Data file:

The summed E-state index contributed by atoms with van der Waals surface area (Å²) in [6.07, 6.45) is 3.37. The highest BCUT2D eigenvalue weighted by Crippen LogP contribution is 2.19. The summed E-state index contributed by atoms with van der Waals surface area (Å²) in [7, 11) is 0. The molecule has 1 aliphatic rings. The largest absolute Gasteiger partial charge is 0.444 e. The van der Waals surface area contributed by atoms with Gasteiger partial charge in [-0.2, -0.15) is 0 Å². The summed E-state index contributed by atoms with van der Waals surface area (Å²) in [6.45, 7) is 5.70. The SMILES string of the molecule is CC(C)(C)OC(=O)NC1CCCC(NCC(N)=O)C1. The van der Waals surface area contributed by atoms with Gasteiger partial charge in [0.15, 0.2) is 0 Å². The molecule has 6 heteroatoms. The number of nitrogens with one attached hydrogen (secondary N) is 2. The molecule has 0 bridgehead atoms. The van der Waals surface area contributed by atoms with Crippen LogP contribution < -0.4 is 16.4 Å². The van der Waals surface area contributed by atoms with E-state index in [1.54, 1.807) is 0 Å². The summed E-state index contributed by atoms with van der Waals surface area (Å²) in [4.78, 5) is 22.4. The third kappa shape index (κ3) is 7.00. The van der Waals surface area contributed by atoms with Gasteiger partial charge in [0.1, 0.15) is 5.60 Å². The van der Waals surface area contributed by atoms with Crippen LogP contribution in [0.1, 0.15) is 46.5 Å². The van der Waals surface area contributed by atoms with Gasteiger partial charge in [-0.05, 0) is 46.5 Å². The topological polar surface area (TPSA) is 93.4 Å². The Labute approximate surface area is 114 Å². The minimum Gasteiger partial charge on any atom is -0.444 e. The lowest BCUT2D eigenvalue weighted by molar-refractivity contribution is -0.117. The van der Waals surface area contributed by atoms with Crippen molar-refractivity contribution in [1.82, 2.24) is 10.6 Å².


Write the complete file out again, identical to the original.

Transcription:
The summed E-state index contributed by atoms with van der Waals surface area (Å²) in [6.07, 6.45) is 3.37. The highest BCUT2D eigenvalue weighted by Crippen LogP contribution is 2.19. The summed E-state index contributed by atoms with van der Waals surface area (Å²) in [7, 11) is 0. The molecule has 1 aliphatic rings. The largest absolute Gasteiger partial charge is 0.444 e. The van der Waals surface area contributed by atoms with Gasteiger partial charge in [-0.2, -0.15) is 0 Å². The summed E-state index contributed by atoms with van der Waals surface area (Å²) in [6.45, 7) is 5.70. The SMILES string of the molecule is CC(C)(C)OC(=O)NC1CCCC(NCC(N)=O)C1. The van der Waals surface area contributed by atoms with Gasteiger partial charge in [0.15, 0.2) is 0 Å². The molecule has 6 heteroatoms. The number of nitrogens with one attached hydrogen (secondary N) is 2. The molecule has 0 bridgehead atoms. The van der Waals surface area contributed by atoms with Crippen LogP contribution < -0.4 is 16.4 Å². The van der Waals surface area contributed by atoms with E-state index in [1.54, 1.807) is 0 Å². The summed E-state index contributed by atoms with van der Waals surface area (Å²) in [4.78, 5) is 22.4. The third kappa shape index (κ3) is 7.00. The van der Waals surface area contributed by atoms with Gasteiger partial charge in [0.1, 0.15) is 5.60 Å². The van der Waals surface area contributed by atoms with Crippen LogP contribution in [0.1, 0.15) is 46.5 Å². The van der Waals surface area contributed by atoms with Gasteiger partial charge in [-0.05, 0) is 46.5 Å². The topological polar surface area (TPSA) is 93.4 Å². The Labute approximate surface area is 114 Å². The minimum Gasteiger partial charge on any atom is -0.444 e. The lowest BCUT2D eigenvalue weighted by molar-refractivity contribution is -0.117. The van der Waals surface area contributed by atoms with Crippen molar-refractivity contribution in [1.82, 2.24) is 10.6 Å².